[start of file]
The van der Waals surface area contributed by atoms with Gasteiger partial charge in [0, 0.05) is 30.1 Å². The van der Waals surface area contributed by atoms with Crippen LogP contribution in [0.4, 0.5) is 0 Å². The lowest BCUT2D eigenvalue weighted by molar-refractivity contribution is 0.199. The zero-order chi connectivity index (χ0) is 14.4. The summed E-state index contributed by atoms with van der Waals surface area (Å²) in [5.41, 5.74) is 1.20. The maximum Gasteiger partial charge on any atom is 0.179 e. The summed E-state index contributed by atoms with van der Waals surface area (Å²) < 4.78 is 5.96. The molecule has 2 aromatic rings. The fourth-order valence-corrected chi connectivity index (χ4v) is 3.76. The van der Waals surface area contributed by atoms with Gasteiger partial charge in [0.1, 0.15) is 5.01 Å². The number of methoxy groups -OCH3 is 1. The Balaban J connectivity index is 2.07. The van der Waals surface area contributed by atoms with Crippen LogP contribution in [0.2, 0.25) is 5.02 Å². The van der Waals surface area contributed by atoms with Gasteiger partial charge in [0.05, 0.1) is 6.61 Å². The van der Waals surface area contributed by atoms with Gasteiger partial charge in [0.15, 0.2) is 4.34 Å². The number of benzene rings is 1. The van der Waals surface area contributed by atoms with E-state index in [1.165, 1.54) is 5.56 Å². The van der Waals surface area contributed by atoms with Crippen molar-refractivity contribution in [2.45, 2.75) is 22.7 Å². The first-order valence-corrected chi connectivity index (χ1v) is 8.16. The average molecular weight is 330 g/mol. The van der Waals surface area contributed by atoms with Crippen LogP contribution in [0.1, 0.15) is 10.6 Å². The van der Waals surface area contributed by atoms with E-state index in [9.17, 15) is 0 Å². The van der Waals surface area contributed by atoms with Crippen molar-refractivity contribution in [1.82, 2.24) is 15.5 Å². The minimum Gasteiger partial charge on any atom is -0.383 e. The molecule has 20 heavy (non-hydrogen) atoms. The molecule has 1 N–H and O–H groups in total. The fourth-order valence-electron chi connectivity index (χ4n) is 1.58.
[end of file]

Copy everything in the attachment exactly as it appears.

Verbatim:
The van der Waals surface area contributed by atoms with Gasteiger partial charge in [0, 0.05) is 30.1 Å². The van der Waals surface area contributed by atoms with Crippen LogP contribution in [0.4, 0.5) is 0 Å². The lowest BCUT2D eigenvalue weighted by molar-refractivity contribution is 0.199. The zero-order chi connectivity index (χ0) is 14.4. The summed E-state index contributed by atoms with van der Waals surface area (Å²) in [5.41, 5.74) is 1.20. The maximum Gasteiger partial charge on any atom is 0.179 e. The summed E-state index contributed by atoms with van der Waals surface area (Å²) < 4.78 is 5.96. The molecule has 2 aromatic rings. The fourth-order valence-corrected chi connectivity index (χ4v) is 3.76. The van der Waals surface area contributed by atoms with Gasteiger partial charge in [0.1, 0.15) is 5.01 Å². The number of methoxy groups -OCH3 is 1. The Balaban J connectivity index is 2.07. The van der Waals surface area contributed by atoms with Crippen LogP contribution in [0.2, 0.25) is 5.02 Å². The van der Waals surface area contributed by atoms with Gasteiger partial charge in [0.05, 0.1) is 6.61 Å². The van der Waals surface area contributed by atoms with Gasteiger partial charge in [0.15, 0.2) is 4.34 Å². The number of benzene rings is 1. The van der Waals surface area contributed by atoms with E-state index in [1.165, 1.54) is 5.56 Å². The van der Waals surface area contributed by atoms with Crippen molar-refractivity contribution in [2.45, 2.75) is 22.7 Å². The first-order valence-corrected chi connectivity index (χ1v) is 8.16. The average molecular weight is 330 g/mol. The van der Waals surface area contributed by atoms with Crippen LogP contribution in [0.1, 0.15) is 10.6 Å². The van der Waals surface area contributed by atoms with E-state index in [9.17, 15) is 0 Å². The van der Waals surface area contributed by atoms with Crippen molar-refractivity contribution in [1.82, 2.24) is 15.5 Å². The minimum Gasteiger partial charge on any atom is -0.383 e. The molecule has 20 heavy (non-hydrogen) atoms. The molecule has 1 N–H and O–H groups in total. The fourth-order valence-electron chi connectivity index (χ4n) is 1.58.